With the outbreak of war, Connolly became increasingly committed to formenting an insurrection against British rule in Ireland; he had gradually changed from labour organiser and agitator into military commandant and theorist. In mid-January 1916 he reached agreement with the Irish Republican Brotherhood Military Council to co-operate in an insurrection the following Easter. He joined the Council, and on the day before the Rising its members appointed him vice-president of the Irish Republic and Commandant-General, Dublin Division, Irish Army.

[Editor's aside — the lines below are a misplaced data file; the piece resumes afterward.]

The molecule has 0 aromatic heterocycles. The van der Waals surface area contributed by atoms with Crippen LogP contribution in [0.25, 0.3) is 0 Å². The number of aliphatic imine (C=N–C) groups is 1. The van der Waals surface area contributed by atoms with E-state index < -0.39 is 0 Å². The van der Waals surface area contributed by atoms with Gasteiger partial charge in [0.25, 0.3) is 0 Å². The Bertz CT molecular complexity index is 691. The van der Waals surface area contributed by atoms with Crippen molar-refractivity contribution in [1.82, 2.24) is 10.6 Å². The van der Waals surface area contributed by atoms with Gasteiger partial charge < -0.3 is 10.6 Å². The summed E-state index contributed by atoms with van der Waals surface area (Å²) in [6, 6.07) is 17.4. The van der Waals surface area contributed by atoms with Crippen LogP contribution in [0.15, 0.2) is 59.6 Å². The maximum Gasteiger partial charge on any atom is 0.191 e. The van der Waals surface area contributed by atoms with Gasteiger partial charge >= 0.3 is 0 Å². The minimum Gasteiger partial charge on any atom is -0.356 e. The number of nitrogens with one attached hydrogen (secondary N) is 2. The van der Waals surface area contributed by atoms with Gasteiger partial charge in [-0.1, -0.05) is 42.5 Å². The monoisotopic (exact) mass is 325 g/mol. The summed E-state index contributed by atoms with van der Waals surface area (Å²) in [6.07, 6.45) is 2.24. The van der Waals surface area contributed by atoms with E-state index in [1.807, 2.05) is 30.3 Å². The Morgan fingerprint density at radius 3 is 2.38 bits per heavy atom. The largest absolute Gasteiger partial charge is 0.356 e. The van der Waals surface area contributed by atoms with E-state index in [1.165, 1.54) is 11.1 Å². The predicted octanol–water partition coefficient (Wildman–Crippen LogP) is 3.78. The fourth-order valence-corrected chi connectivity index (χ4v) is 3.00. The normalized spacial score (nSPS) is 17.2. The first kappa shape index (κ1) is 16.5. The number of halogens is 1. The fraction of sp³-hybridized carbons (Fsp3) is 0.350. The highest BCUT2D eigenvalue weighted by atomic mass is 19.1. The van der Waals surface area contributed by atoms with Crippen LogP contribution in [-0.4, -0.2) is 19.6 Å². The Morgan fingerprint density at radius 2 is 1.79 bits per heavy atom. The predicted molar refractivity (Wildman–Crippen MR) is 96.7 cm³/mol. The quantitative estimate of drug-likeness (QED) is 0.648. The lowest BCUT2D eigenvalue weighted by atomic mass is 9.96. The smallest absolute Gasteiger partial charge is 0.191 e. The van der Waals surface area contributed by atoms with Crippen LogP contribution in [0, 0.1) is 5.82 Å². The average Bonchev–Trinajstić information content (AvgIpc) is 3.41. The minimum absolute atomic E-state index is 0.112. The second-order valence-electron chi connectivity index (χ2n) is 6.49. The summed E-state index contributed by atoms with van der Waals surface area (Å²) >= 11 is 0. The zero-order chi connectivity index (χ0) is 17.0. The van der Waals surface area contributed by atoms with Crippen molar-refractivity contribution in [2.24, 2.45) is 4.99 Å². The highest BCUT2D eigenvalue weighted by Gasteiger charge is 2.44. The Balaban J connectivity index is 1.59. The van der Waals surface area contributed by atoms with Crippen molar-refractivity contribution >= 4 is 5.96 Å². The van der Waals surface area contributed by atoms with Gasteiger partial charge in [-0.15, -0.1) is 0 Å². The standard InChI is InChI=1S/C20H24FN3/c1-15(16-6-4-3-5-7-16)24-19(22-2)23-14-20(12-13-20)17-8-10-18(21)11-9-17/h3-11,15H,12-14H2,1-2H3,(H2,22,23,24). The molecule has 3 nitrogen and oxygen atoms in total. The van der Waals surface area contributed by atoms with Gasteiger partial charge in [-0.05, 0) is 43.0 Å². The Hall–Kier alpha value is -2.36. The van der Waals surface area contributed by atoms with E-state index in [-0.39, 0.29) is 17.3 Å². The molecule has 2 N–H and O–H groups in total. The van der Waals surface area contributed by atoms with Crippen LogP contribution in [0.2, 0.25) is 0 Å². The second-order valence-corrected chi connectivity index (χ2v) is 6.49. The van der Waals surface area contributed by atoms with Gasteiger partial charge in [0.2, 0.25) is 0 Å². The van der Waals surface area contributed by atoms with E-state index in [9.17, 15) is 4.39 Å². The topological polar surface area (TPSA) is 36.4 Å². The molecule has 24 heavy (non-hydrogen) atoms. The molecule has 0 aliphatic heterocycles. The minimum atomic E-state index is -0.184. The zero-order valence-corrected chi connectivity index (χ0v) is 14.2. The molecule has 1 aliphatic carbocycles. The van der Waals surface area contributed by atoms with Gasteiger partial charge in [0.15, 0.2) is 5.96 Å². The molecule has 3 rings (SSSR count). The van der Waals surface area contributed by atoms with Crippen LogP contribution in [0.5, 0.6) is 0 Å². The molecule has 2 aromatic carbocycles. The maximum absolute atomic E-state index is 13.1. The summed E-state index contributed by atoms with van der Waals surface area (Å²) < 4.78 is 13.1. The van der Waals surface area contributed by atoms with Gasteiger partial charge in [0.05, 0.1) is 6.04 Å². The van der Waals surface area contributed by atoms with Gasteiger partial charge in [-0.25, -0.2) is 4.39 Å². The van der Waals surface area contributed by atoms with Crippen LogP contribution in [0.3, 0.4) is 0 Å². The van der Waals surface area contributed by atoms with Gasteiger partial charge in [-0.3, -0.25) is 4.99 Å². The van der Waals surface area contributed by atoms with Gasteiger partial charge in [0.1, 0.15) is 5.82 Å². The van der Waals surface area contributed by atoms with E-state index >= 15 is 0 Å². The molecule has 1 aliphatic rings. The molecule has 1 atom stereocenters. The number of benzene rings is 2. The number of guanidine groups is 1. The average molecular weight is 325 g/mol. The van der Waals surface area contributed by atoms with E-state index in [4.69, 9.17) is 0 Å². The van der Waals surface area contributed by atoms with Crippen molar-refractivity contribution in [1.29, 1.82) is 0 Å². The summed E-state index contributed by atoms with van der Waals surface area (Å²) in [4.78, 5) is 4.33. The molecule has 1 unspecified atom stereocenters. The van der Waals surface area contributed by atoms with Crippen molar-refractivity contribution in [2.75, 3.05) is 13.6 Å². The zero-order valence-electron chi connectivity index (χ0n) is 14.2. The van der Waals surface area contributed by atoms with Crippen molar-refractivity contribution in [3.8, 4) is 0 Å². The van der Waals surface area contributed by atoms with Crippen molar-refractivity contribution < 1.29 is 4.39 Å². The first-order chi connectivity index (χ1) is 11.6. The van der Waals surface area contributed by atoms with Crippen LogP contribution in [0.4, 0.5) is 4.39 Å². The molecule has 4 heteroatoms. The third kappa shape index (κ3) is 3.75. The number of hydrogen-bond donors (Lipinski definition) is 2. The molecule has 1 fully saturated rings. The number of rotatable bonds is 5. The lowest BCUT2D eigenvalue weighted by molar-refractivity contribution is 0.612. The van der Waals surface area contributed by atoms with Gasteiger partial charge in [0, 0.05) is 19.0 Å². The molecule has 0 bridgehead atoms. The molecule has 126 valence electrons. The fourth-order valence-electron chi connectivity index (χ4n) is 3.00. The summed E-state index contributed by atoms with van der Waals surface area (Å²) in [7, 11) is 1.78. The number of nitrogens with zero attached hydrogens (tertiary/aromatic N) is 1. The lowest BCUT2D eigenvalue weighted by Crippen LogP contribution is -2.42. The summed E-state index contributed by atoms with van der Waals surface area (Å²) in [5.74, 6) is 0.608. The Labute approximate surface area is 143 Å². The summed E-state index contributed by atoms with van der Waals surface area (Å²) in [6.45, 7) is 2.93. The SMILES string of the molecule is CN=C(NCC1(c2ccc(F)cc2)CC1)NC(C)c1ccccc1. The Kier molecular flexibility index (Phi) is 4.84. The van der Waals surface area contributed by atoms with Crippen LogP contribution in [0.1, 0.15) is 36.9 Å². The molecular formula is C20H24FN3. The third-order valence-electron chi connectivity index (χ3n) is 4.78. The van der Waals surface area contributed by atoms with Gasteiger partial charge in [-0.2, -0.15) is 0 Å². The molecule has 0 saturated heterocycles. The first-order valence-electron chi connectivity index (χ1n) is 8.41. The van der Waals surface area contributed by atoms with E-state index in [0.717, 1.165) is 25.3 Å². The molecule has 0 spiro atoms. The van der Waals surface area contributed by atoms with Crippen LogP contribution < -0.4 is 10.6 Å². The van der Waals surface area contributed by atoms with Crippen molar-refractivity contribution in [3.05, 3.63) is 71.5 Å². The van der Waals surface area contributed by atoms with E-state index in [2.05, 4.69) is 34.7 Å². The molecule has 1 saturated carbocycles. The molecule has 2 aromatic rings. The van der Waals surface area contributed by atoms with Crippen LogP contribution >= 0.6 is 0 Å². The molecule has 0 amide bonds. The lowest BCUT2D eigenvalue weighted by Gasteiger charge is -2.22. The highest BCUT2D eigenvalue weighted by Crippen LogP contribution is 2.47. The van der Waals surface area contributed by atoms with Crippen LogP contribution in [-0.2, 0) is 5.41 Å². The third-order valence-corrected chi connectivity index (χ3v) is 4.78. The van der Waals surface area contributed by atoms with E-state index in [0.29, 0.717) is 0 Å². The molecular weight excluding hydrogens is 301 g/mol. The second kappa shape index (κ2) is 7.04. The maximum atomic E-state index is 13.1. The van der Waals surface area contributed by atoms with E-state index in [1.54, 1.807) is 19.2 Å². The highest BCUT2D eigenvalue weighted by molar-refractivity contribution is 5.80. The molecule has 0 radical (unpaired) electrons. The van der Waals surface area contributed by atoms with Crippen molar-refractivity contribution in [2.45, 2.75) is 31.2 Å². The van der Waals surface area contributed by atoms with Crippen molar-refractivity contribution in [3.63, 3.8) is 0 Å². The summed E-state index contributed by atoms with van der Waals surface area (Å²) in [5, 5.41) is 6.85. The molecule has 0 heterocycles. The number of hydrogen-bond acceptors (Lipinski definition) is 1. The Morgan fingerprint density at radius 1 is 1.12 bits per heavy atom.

Connolly proved himself to be the most effective and inspirational of the rebel leaders during the insurrection. On Easter Monday, 24th April, he led the Headquarters Battalion from Liberty Hall to the General Post Office and commanded military operations there throughout the week – supervising the construction of defences, determining and adjusting strategy, summoning reinforcements and deciding on the disposition of his forces. That only nine volunteers in the post office garrison died during the fighting is testimony to his talents. He himself took constant risks with his own safety but even after being severely wounded on 27th April, he remained, as Patrick Pearse said, "still the guiding brain of our resistance".